The secret to great online communities, even on Facebook


Online crowds can be either snappy and insensitive or welcoming and informative. An essential ingredient for the latter is people like Kate Bilowitz.

Bilowitz is the co-founder of a Facebook group called Vaccine Talk, which describes itself as an “evidence-based discussion forum” for people with different beliefs about vaccination to better understand each other.

You can imagine frenzied shout festivals, but I’ve been watching Vaccine Talk since reading about the group in the Washington Post and I’ve seen mostly empathic, civil, and nuanced discussions. I got tears in my eyes from reading the compassionate responses to someone concerned about COVID vaccinations harming a loved one who is recovering from cancer.

Vaccine talk isn’t perfect and the group’s work is exhausting. Facebook recognizes that Vaccine Talk is the kind of group it wants on its website, but Bilowitz told me that the group’s overseers are constantly worried about being shut down. More on that in a minute.

Vaccine Talk shows that our online experiences are shaped by the people who run our favorite Facebook group, the Nextdoor neighborhood meeting, the Reddit parent forum, or the Discord book group.

In my ideal world, the best online community hosts would be as famous as Mark Zuckerberg. Think of this article as a step in getting them more attention.

Vaccine talk is time consuming. Bilowitz, who is a mom and works in the real estate industry, said she spent about 10 to 15 hours a week on the Facebook group. I asked why she takes so much time to volunteer where she is occasionally yelled at by strangers.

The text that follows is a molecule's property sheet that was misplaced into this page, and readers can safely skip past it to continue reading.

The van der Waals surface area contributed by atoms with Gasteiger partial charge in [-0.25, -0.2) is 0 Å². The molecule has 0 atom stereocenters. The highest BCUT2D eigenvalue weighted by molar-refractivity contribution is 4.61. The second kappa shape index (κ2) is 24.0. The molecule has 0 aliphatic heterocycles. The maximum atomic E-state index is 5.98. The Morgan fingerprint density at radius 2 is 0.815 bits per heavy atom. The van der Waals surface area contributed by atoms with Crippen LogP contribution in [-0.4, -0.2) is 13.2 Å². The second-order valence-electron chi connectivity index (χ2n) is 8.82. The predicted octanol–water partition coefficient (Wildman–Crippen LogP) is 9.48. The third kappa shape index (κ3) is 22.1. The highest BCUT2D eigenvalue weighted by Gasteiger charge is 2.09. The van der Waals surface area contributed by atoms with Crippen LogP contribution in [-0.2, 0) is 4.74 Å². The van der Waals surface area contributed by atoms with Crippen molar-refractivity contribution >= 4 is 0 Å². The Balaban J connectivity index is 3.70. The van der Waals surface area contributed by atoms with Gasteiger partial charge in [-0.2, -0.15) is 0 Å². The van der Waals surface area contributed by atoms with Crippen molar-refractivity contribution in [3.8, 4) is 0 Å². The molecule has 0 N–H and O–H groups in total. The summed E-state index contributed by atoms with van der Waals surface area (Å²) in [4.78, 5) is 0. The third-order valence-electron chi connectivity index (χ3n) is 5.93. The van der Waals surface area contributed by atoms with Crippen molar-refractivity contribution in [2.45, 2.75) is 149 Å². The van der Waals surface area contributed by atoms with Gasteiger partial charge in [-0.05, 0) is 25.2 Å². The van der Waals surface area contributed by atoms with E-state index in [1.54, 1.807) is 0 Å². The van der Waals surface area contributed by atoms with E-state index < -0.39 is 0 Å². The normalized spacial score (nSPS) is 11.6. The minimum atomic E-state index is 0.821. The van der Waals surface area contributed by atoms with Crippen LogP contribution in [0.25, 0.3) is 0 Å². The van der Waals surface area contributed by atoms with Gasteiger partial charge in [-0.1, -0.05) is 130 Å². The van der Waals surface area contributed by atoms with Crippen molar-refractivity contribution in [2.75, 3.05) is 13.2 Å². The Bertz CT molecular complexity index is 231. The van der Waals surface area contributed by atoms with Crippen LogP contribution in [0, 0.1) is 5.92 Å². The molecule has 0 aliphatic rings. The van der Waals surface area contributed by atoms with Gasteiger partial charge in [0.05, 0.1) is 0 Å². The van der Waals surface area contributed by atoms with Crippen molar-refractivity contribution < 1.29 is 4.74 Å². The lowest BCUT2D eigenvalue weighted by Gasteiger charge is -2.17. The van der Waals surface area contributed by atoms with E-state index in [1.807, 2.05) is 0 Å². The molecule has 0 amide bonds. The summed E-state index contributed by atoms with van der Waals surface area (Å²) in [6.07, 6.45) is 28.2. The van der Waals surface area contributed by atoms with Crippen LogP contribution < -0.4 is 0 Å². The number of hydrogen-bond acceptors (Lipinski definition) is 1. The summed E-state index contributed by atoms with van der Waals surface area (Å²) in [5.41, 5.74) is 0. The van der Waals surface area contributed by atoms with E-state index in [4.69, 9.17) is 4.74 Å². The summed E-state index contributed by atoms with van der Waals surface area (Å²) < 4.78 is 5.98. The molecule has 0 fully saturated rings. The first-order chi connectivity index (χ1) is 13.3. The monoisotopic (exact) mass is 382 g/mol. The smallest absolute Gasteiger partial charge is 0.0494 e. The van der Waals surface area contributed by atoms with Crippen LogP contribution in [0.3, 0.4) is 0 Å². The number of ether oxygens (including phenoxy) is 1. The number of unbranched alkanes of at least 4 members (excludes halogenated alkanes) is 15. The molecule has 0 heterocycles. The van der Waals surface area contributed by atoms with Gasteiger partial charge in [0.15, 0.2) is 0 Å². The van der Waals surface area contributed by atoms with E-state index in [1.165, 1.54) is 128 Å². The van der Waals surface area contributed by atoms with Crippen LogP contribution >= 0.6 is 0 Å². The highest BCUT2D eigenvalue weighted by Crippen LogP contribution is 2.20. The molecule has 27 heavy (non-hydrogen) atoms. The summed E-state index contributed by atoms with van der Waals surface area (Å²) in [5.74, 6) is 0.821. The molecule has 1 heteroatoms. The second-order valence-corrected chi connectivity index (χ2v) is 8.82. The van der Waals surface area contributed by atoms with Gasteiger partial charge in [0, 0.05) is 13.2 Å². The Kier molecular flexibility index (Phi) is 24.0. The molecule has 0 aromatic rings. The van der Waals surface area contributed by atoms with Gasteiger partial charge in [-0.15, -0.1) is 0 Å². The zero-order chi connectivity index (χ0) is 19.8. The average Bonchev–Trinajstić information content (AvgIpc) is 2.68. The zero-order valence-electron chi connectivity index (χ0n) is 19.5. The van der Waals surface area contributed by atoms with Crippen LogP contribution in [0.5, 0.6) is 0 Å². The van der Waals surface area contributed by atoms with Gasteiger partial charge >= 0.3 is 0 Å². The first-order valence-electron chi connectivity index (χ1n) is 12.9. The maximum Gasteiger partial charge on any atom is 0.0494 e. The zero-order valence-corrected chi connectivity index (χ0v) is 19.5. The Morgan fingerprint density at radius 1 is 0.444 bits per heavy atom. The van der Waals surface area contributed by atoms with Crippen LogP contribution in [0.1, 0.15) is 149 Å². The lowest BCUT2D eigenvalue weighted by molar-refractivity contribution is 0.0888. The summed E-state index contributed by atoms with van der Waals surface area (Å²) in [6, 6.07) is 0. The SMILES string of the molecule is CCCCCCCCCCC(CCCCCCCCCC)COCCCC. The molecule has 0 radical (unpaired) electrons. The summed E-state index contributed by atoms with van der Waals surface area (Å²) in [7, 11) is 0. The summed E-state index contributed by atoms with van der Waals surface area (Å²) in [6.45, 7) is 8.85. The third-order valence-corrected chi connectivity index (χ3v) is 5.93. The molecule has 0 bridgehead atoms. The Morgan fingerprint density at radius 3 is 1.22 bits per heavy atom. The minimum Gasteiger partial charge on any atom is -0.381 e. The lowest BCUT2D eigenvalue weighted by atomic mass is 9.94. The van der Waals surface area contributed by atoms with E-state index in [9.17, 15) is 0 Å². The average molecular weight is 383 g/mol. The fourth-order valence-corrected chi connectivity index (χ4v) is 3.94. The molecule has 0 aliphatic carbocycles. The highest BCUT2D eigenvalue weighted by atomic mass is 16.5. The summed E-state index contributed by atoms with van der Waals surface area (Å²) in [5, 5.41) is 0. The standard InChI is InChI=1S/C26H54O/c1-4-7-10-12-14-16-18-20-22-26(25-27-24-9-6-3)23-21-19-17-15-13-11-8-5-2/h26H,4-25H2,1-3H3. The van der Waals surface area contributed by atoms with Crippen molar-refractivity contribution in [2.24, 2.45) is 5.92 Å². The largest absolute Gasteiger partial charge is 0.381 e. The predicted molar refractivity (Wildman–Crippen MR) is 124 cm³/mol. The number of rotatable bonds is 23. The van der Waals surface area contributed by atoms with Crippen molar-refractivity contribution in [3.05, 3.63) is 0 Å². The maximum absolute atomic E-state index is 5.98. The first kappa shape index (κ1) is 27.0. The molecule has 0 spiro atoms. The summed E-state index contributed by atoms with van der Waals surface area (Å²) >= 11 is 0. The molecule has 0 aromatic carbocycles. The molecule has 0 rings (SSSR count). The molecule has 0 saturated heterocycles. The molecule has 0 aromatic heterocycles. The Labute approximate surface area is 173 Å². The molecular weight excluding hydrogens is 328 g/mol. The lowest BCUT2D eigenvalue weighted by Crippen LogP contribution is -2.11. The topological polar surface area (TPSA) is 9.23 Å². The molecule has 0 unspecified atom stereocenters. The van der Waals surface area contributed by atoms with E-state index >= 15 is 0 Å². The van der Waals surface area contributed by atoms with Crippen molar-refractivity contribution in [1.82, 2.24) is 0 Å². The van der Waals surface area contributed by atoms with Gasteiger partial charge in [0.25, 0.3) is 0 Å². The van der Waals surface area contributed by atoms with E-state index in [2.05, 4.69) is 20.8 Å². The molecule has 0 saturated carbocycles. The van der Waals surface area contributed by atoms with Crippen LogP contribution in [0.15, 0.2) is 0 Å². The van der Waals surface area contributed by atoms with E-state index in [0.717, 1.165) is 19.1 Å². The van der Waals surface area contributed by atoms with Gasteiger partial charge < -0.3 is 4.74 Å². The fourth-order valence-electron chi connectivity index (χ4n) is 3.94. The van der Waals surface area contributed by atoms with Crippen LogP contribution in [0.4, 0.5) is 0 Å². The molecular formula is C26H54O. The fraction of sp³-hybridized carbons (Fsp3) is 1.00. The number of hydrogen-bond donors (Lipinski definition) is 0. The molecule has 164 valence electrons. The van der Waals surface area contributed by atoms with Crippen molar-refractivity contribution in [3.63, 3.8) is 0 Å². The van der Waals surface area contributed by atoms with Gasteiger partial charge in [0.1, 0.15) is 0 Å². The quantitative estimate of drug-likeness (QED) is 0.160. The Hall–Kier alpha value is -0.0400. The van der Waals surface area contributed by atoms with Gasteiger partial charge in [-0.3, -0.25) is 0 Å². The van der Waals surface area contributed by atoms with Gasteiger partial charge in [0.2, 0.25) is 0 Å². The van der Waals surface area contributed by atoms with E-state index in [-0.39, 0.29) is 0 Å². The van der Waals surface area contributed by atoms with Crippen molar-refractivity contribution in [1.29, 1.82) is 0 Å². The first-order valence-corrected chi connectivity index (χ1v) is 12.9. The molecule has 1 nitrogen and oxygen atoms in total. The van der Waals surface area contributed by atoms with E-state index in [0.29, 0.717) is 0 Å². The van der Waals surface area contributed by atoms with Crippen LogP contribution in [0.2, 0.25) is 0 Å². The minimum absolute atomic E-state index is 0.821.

“It’s extremely rewarding when people tell us that the group helped them,” said Bilowitz. “We’re not here to preach to people, but honestly, when people hesitate about vaccines and find information that will help them be confident in their decision, that’s honestly the main reason we do it.”

The irony of building great online communities is that when they work, they can appear effortless. They definitely are not. Bilowitz said Vaccine Talk overseers, like others who run online groups, worked hard to create a healthy culture and develop and enforce codes of conduct.

Vaccine Talk started more than four years ago and has mainly focused on vaccines for children like measles. The original idea was to be a place for all sorts of things.

“That didn’t work,” said Bilowitz. “It was not a civil discussion forum.”

Many people – especially those who find themselves in the middle of strongly approving or disapproving views – have turned themselves off.

Now rules require people to be respectful, and the group gives tips on how to effectively back up claims with evidence. “Complaining excessively” about the group or how it is run is taboo. Nearly 30 moderators, spread across multiple time zones, are closely monitoring the comments and approving newcomers who wish to join the group of around 77,000 members.

Bilowitz knows some people feel choked by the guard rails of vaccine talk, but she believes they are essential to productive conversations.

The dangers of misinformation about vaccines make the work of the group and that of Facebook difficult. To counter any misinformation on its website, Facebook has set rules against posting information about vaccines that is believed to be incorrect by fact-checking groups or health authorities. However, this poses a challenge for groups like Vaccine Talk, where people sometimes post misinformation for help in debunking it – something that is allowed in the rules of Facebook.

Bilowitz said Facebook turned off Vaccine Talk for several hours twice this year as a punishment for violating the company’s misinformation policy. Facebook told me it was aware the group was closed once and said it was a mistake.

A Facebook spokesperson, Leonard Lam, told me that “the company can do more to support well-meaning communities like Vaccine Talk”.

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